Keeping Up with Frank

The Russian Invasion of Ukraine: A Global Chess Match

March 17, 2022

“You may well have the better claim, but I have the larger army.”

—Renly Baratheon, Game of Thrones

Russia’s war with Ukraine is the first conflict since the end of the Cold War to test the limits of the balance of power among the world’s three largest military powers.  By now, most of us are aware what Russia is trying to achieve; how the US and NATO are responding and how China is trying to balance its own ambitions and its relationship with Russia, while simultaneously insisting its neutrality on the conflict. The rest of the world, although saddened by the war, feels forced to temper its outrage at Russia to protect various self-interests. Realpolitik is the principle most countries adhere to, often trumping ideology. In other words, do what you need to do to serve your own interests despite what you may believe or not believe. 

This real-world jockeying and juggling were especially evident during the recent UN General Assembly vote to condemn Russia for its unprovoked invasion of Ukraine, as member countries struggled between doing the right thing, by sanctioning Russia while simultaneously looking out for their own interests. One would think that condemning Russia for its senseless war against Ukraine would be a no-brainer.  But it’s not that simple.

The International Crisis Group (of which I am co-chair) recently published a report which goes into great detail explaining the reasons why certain countries have been reluctant to condemn Russia. I will try to summarize the findings of our report succinctly.

India, as the world’s most populous democracy, is playing a delicate balancing act. It has a long historical relationship with Russia and benefits from both Russian weapons imports and fertilizers for its massive agricultural sector. However, because it fears China’s growing military power and has its own border dispute with them, it joined with the “quad”- a diplomatic and military alliance of the US, Japan, and Australia. Additionally, India has anxiety that perhaps Russia, China and its long-nuclear-armed nemesis, Pakistan, will come together in some future alliance.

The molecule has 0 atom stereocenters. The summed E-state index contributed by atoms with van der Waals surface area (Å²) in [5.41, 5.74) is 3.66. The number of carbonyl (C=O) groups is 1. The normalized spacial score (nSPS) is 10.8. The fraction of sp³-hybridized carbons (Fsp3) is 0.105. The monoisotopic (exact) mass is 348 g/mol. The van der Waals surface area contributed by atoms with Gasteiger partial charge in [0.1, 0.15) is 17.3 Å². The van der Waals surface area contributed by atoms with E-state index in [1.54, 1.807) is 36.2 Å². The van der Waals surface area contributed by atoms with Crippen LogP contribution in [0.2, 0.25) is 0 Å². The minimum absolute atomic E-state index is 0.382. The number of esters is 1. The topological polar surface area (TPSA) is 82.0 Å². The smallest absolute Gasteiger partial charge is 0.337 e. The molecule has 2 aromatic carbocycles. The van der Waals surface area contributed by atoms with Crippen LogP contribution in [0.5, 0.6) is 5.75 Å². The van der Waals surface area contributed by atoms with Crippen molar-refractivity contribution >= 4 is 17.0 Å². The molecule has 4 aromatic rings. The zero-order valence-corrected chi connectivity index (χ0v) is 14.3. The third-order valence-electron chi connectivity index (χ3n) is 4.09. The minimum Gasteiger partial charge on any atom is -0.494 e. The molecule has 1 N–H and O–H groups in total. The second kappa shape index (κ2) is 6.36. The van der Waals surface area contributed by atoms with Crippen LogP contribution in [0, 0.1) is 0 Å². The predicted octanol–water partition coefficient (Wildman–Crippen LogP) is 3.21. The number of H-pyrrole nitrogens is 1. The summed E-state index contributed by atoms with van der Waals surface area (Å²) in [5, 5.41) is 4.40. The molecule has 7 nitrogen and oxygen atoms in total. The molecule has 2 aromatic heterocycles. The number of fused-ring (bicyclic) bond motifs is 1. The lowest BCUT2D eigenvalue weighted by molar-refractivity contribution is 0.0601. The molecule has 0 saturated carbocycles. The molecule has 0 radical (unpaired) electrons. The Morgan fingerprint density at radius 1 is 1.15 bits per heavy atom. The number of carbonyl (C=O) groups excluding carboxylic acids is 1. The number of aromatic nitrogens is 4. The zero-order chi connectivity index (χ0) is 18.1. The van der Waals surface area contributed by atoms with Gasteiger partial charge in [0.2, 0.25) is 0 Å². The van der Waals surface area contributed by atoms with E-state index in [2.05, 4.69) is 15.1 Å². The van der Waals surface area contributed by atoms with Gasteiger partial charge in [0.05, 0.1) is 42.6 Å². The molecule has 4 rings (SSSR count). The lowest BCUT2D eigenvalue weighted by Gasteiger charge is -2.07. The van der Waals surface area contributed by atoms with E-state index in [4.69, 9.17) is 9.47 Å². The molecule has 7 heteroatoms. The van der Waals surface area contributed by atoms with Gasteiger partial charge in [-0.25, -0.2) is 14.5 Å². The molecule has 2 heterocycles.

For its part, Pakistan has a very strained relationship with the US due to its unconditional support for the Taliban in neighbouring Afghanistan and was in the process of cozying up with Russia prior the Ukraine invasion. Their hopes for an energy deal with Russia are sunk for the moment due to sanctions, not to mention their food security. 

Iran has few friends in the world, so is reluctant to poke the Russian bear. It was counting on Russia to cooperate on reviving the Joint Comprehensive Plan of Action (JCPOA) nuclear deal which the Trump administration previously quashed. By all accounts, the new deal was very close to an agreement when Russia threw a wrench in the works by trying to firewall its trade with Iran from the recent sanctions the west levied against it. I am sure that keeping post-sanction Iranian oil off the market was also in Russia’s calculus. 

Turkey’s position is one of the most complicated. It’s a NATO member but has very frosty relationship with both Europe and the US. It was against sanctions on Russia, with which it has good trade relations, but at the same time, it respects Ukrainian sovereignty and is supplying them with very effective military drones to help counter Russia’s advance. In a move that was ostensibly a bribe, Russia’s foreign minister hinted that Russia might be willing to recognize statehood for a Turkish Republic of Northern Cyprus if Turkey is more cooperative in the Ukraine conflict.